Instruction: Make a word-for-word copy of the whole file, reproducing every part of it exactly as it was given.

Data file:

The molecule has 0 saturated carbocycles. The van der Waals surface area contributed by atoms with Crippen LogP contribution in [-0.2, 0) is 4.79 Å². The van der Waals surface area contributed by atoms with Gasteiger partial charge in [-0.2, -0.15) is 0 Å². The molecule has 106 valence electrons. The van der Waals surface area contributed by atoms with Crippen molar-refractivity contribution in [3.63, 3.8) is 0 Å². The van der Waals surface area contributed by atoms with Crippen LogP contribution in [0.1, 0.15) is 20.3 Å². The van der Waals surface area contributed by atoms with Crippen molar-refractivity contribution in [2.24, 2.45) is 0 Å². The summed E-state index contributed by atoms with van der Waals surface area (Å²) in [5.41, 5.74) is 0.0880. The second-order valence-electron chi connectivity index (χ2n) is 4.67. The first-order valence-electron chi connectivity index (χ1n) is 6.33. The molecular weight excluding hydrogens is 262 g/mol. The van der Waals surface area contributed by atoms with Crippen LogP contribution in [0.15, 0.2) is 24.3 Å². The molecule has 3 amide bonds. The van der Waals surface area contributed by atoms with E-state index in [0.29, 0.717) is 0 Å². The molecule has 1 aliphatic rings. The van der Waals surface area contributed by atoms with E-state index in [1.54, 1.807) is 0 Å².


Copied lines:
The molecule has 0 saturated carbocycles. The van der Waals surface area contributed by atoms with Crippen LogP contribution in [-0.2, 0) is 4.79 Å². The van der Waals surface area contributed by atoms with Gasteiger partial charge in [-0.2, -0.15) is 0 Å². The molecule has 106 valence electrons. The van der Waals surface area contributed by atoms with Crippen molar-refractivity contribution in [3.63, 3.8) is 0 Å². The van der Waals surface area contributed by atoms with Crippen LogP contribution in [0.1, 0.15) is 20.3 Å². The van der Waals surface area contributed by atoms with Crippen molar-refractivity contribution in [2.24, 2.45) is 0 Å². The summed E-state index contributed by atoms with van der Waals surface area (Å²) in [5.41, 5.74) is 0.0880. The second-order valence-electron chi connectivity index (χ2n) is 4.67. The first-order valence-electron chi connectivity index (χ1n) is 6.33. The molecular weight excluding hydrogens is 262 g/mol. The van der Waals surface area contributed by atoms with Crippen LogP contribution in [0.15, 0.2) is 24.3 Å². The molecule has 3 amide bonds. The van der Waals surface area contributed by atoms with E-state index in [0.29, 0.717) is 0 Å². The molecule has 1 aliphatic rings. The van der Waals surface area contributed by atoms with E-state index in [1.54, 1.807) is 0 Å².